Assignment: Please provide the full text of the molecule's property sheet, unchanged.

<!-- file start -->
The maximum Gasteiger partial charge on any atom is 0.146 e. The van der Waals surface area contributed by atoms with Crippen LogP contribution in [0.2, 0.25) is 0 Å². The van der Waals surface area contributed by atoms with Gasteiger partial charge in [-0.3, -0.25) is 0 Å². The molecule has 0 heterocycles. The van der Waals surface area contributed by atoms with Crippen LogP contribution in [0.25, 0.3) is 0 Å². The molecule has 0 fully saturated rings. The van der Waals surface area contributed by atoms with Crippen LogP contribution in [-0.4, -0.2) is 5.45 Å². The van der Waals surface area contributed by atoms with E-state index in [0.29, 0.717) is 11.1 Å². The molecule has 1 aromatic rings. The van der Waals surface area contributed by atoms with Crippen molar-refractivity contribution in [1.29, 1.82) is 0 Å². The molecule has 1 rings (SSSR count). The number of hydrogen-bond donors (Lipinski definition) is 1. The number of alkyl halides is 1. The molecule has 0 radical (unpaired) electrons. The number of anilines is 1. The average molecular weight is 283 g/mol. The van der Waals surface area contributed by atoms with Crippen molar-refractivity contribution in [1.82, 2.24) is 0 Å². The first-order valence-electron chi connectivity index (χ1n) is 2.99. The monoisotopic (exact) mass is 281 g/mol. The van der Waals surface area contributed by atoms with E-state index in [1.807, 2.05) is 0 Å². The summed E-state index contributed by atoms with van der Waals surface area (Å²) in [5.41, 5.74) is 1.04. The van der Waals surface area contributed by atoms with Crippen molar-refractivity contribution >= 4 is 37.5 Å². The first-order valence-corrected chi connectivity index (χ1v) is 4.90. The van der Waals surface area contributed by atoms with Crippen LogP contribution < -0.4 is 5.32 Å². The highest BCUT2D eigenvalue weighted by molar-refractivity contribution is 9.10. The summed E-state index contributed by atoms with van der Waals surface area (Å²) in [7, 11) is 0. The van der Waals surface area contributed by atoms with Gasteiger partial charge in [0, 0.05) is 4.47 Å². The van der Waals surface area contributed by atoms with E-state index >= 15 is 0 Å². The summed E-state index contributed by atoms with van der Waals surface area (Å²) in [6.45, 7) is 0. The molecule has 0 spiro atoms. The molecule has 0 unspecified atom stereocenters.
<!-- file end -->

The maximum Gasteiger partial charge on any atom is 0.146 e. The van der Waals surface area contributed by atoms with Crippen LogP contribution in [0.2, 0.25) is 0 Å². The van der Waals surface area contributed by atoms with Gasteiger partial charge in [-0.3, -0.25) is 0 Å². The molecule has 0 heterocycles. The van der Waals surface area contributed by atoms with Crippen LogP contribution in [0.25, 0.3) is 0 Å². The molecule has 0 fully saturated rings. The van der Waals surface area contributed by atoms with Crippen LogP contribution in [-0.4, -0.2) is 5.45 Å². The van der Waals surface area contributed by atoms with E-state index in [0.29, 0.717) is 11.1 Å². The molecule has 1 aromatic rings. The van der Waals surface area contributed by atoms with Crippen molar-refractivity contribution in [1.29, 1.82) is 0 Å². The molecule has 1 rings (SSSR count). The number of hydrogen-bond donors (Lipinski definition) is 1. The number of alkyl halides is 1. The molecule has 0 radical (unpaired) electrons. The number of anilines is 1. The average molecular weight is 283 g/mol. The van der Waals surface area contributed by atoms with Crippen molar-refractivity contribution in [1.82, 2.24) is 0 Å². The first-order valence-electron chi connectivity index (χ1n) is 2.99. The monoisotopic (exact) mass is 281 g/mol. The van der Waals surface area contributed by atoms with E-state index in [1.807, 2.05) is 0 Å². The summed E-state index contributed by atoms with van der Waals surface area (Å²) in [5.41, 5.74) is 1.04. The van der Waals surface area contributed by atoms with Crippen molar-refractivity contribution >= 4 is 37.5 Å². The first-order valence-corrected chi connectivity index (χ1v) is 4.90. The van der Waals surface area contributed by atoms with Crippen LogP contribution < -0.4 is 5.32 Å². The highest BCUT2D eigenvalue weighted by molar-refractivity contribution is 9.10. The summed E-state index contributed by atoms with van der Waals surface area (Å²) in [7, 11) is 0. The van der Waals surface area contributed by atoms with Gasteiger partial charge in [0, 0.05) is 4.47 Å². The van der Waals surface area contributed by atoms with E-state index >= 15 is 0 Å². The summed E-state index contributed by atoms with van der Waals surface area (Å²) in [6.45, 7) is 0. The molecule has 0 spiro atoms. The molecule has 0 unspecified atom stereocenters.